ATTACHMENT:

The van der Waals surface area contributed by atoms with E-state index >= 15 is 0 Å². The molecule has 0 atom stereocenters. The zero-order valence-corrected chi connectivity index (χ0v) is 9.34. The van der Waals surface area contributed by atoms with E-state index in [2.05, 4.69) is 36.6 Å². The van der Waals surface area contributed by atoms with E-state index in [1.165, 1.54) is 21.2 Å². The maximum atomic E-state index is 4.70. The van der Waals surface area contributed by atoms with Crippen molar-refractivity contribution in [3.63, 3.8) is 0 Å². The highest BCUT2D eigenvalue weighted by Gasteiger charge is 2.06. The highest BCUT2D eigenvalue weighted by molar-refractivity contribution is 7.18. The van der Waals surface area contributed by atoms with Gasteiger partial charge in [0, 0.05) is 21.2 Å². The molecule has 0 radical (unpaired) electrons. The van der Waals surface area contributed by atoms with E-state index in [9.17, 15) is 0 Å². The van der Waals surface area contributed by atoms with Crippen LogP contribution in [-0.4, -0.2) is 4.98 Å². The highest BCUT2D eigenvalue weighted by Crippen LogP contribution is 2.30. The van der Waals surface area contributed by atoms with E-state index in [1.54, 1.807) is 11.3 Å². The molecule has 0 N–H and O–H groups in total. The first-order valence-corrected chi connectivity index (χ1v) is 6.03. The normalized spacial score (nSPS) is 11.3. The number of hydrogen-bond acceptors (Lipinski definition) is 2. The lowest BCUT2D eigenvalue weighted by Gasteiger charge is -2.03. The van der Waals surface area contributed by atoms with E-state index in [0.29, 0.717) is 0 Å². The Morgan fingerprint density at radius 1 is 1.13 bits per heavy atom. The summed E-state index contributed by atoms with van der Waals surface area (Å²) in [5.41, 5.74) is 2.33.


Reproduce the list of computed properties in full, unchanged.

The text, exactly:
The van der Waals surface area contributed by atoms with E-state index >= 15 is 0 Å². The molecule has 0 atom stereocenters. The zero-order valence-corrected chi connectivity index (χ0v) is 9.34. The van der Waals surface area contributed by atoms with E-state index in [2.05, 4.69) is 36.6 Å². The van der Waals surface area contributed by atoms with E-state index in [1.165, 1.54) is 21.2 Å². The maximum atomic E-state index is 4.70. The van der Waals surface area contributed by atoms with Crippen molar-refractivity contribution in [3.63, 3.8) is 0 Å². The highest BCUT2D eigenvalue weighted by Gasteiger charge is 2.06. The highest BCUT2D eigenvalue weighted by molar-refractivity contribution is 7.18. The van der Waals surface area contributed by atoms with Gasteiger partial charge in [0, 0.05) is 21.2 Å². The molecule has 0 radical (unpaired) electrons. The van der Waals surface area contributed by atoms with E-state index in [9.17, 15) is 0 Å². The van der Waals surface area contributed by atoms with Crippen LogP contribution in [-0.4, -0.2) is 4.98 Å². The highest BCUT2D eigenvalue weighted by Crippen LogP contribution is 2.30. The van der Waals surface area contributed by atoms with E-state index in [1.54, 1.807) is 11.3 Å². The molecule has 0 N–H and O–H groups in total. The first-order valence-corrected chi connectivity index (χ1v) is 6.03. The normalized spacial score (nSPS) is 11.3. The number of hydrogen-bond acceptors (Lipinski definition) is 2. The lowest BCUT2D eigenvalue weighted by Gasteiger charge is -2.03. The van der Waals surface area contributed by atoms with E-state index in [0.29, 0.717) is 0 Å². The Morgan fingerprint density at radius 1 is 1.13 bits per heavy atom. The summed E-state index contributed by atoms with van der Waals surface area (Å²) in [5.41, 5.74) is 2.33.